Here’s a one-question quiz on the recent market correction:
Which of the following was NOT a cause of the correction?
A) Investor concerns about higher interest rates.
B) Investor concerns about rising wages.
D) A and B – but not C. Well, a little, tiny, very narrow bit of C.
In the painful days since the correction, I’ve been asked many times about the role of ETFs (exchange-traded funds) in triggering that painful event, and whether ETFs should still be considered for private investor portfolios. The answer to the second question is yes. ETFs are a legitimate, mainstream investment vehicle that individual investors should consider holding as part of their overall strategy.
Now let’s talk about how ETFs contributed to the correction. The bottom line is that the collapse and near-collapse of a very small group of unique ETFs did help light the correction fuse.
An ETF is a basket of assets – stocks, bonds, indexes, commodities, et cetera. In this regard, ETFs are similar to mutual funds. But unlike mutual funds, an ETF trades like a common stock on an exchange. ETF prices change throughout the day as investors buy and sell them. And ETFs typically have higher daily liquidity and lower fees than mutual fund shares, making them an attractive alternative for individual investors.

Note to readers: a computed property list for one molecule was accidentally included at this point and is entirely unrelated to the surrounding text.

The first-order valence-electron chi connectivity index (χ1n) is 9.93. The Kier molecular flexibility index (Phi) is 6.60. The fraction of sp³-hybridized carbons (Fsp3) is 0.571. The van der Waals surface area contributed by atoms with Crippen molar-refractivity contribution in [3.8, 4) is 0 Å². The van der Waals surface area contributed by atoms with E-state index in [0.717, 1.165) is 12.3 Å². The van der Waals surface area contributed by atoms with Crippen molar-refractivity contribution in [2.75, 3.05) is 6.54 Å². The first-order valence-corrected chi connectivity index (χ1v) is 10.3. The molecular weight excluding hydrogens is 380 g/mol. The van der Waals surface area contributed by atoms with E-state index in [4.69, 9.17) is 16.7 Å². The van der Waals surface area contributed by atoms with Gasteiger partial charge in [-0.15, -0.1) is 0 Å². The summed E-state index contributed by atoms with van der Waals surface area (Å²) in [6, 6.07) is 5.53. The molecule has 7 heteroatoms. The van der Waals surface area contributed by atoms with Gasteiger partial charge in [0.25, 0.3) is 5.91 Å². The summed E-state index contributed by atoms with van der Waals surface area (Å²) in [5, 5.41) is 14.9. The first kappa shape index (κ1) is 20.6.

The ETFs that contributed to the correction traded in a very esoteric thing – market volatility, as tracked by such measures as the Chicago Board of Options Exchange’s VIX. These ETFs allowed sophisticated traders a way to bet against rising market volatility. As the market grew more and more placid over the past two years, investors poured tens of billions of dollars into these ETFs to short sell volatility.
These ETFs went up and up, as volatility went down and down. But because we were long overdue for a correction, traders were always ready to bail out at the first sign of a pullback.
That’s exactly what they did earlier this month. When the correction began, the VIX index went up dramatically, from 9 to almost 40. The ETFs that bet against it just collapsed. Some even went to zero. The result was a disaster for owners of those ETFs, most of whom, I suspect, were professional traders, not individual investors and retirees.
So, the answer to our quiz is “D.” ETFs, in general, were not a cause of the recent correction. ETFs are simply another asset option for investors, one that you might consider for your portfolio – so long as they trade in something you understand and fit within your personal risk tolerance.